Memorize Songs, Sound Better

For any of us who learn songs by reading sheet music or rhythm charts, it can be tough to trust our ears and look away from the chart.

But when we do, we can focus all our energy on delivering our best performance. Emotion, dynamics, articulation, conviction. All these aspects of a great musical performance come much easier when the music is memorized.

Imagine someone reading a story from a newspaper. Now imagine someone intimately familiar with the same story retelling it in their own words. Who would you rather listen to?

Ok, so I should memorize the songs I play. But how?

A couple tips:

1. Look for common chord progressions. If you're playing jazz, look for 2 5 1's, 6 2 5 1's, dominant cycles, blues progressions, etc. For rock/pop/country, look for 1 4 5, 1 6 4 5, 6 4 5 1, etc. This would be a good time to look into the Nashville Number System if you haven't done so. Memorizing sequences of numbers is much easier than memorizing chord progressions by their letter names.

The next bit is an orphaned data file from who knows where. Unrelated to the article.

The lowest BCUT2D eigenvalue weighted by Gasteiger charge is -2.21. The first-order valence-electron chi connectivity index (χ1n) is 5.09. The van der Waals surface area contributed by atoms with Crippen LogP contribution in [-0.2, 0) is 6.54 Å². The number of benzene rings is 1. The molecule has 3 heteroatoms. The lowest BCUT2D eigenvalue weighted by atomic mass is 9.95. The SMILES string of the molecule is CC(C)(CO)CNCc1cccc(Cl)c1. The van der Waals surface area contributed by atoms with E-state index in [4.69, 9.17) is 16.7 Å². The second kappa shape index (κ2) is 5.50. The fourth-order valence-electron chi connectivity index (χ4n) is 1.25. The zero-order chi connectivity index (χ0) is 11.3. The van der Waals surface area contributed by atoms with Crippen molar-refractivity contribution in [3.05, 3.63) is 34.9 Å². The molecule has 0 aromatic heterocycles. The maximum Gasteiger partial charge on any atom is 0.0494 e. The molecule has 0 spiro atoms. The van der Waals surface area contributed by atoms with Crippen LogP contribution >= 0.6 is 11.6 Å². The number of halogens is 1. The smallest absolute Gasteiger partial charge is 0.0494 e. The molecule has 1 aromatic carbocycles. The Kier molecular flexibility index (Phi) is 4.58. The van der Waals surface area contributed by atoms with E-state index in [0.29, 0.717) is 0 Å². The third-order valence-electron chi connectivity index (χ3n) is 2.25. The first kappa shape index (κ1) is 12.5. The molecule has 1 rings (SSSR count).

2. Memorize small sections at a time. You could make it a goal to have the chorus memorized by the end of your first practice session. That's all. Keep reading the verses, solo section, bridge, etc. But the chorus you will own. After 2 or 3 practice sessions you'll have the whole song down.

Those 2 tips alone will get you moving in the right direction.

Testing your progress is simple...just hide your music and see how far you can get before your memory slips. Chances are you already have a lot of music memorized. Learning to trust yourself may be the biggest lesson to learn.


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